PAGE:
TUESDAY, Aug. 3 (HealthDay News) -- Foreign-born doctors practicing in the United States who earned their medical degrees abroad performed as well or better than their U.S.-born counterparts, a new study finds.
Researchers analyzed records on nearly 250,000 patients hospitalized for a heart attack or congestive heart failure in Pennsylvania in 2003-2006. The study included more than 6,100 doctors, including about 4,600 U.S. medical school graduates and 1,500 international medical school graduates. The overall death rate was 5.4 percent.
Patients of foreign-born doctors trained in overseas medical schools had a 9 percent lower death rate than the patients of U.S. citizens trained at U.S. schools. The comparison was more marked with U.S.-born doctors who trained overseas; their patients had a higher risk of dying than patients in either of the other two groups, the study found.
Compared to U.S. citizens who sought their medical degrees in international schools, patients of foreign-born, foreign-trained doctors had a 15 percent lower risk of dying.
"I am reassured that the international medical graduates performed as well as U.S. medical graduates. As a patient I take comfort in that," said study author John Norcini, president and CEO of the Foundation for Advancement of International Medical Education and Research in Philadelphia. "But it also raises questions about the education of U.S. citizens who go abroad for medical school."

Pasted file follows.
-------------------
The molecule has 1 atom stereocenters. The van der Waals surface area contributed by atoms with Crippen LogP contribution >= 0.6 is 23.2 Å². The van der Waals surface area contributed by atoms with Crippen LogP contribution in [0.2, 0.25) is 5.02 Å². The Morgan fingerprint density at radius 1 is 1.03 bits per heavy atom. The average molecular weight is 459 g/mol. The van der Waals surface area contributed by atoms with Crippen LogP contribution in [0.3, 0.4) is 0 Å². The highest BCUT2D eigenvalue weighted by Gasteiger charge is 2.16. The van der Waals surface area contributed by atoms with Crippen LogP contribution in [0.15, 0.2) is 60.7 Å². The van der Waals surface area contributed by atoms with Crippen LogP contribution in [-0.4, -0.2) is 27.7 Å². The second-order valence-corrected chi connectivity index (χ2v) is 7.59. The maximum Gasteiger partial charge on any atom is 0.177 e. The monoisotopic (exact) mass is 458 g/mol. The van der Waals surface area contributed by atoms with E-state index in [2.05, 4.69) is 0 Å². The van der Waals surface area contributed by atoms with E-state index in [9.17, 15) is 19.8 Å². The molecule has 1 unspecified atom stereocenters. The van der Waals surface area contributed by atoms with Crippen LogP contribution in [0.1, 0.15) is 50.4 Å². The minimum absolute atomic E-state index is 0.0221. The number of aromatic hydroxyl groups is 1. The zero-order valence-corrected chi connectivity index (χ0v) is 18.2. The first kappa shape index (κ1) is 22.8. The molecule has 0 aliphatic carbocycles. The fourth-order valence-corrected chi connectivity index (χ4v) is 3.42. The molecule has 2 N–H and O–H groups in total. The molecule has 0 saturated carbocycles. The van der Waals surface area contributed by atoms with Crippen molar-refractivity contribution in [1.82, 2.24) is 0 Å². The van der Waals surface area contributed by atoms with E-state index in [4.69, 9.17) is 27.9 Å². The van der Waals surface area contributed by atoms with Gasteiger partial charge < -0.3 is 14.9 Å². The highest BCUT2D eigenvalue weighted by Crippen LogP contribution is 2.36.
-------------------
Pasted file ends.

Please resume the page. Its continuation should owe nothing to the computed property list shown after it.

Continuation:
U.S. citizens who want to become doctors but who were not admitted to a U.S. medical school sometimes seek a medical degree abroad, Norcini said.
The study is published in the August issue of Health Affairs.
About one in four doctors practicing in the United States received their medical diploma abroad, according to background information in the study.
Over the years, some U.S. medical professionals have raised co
All rights reserved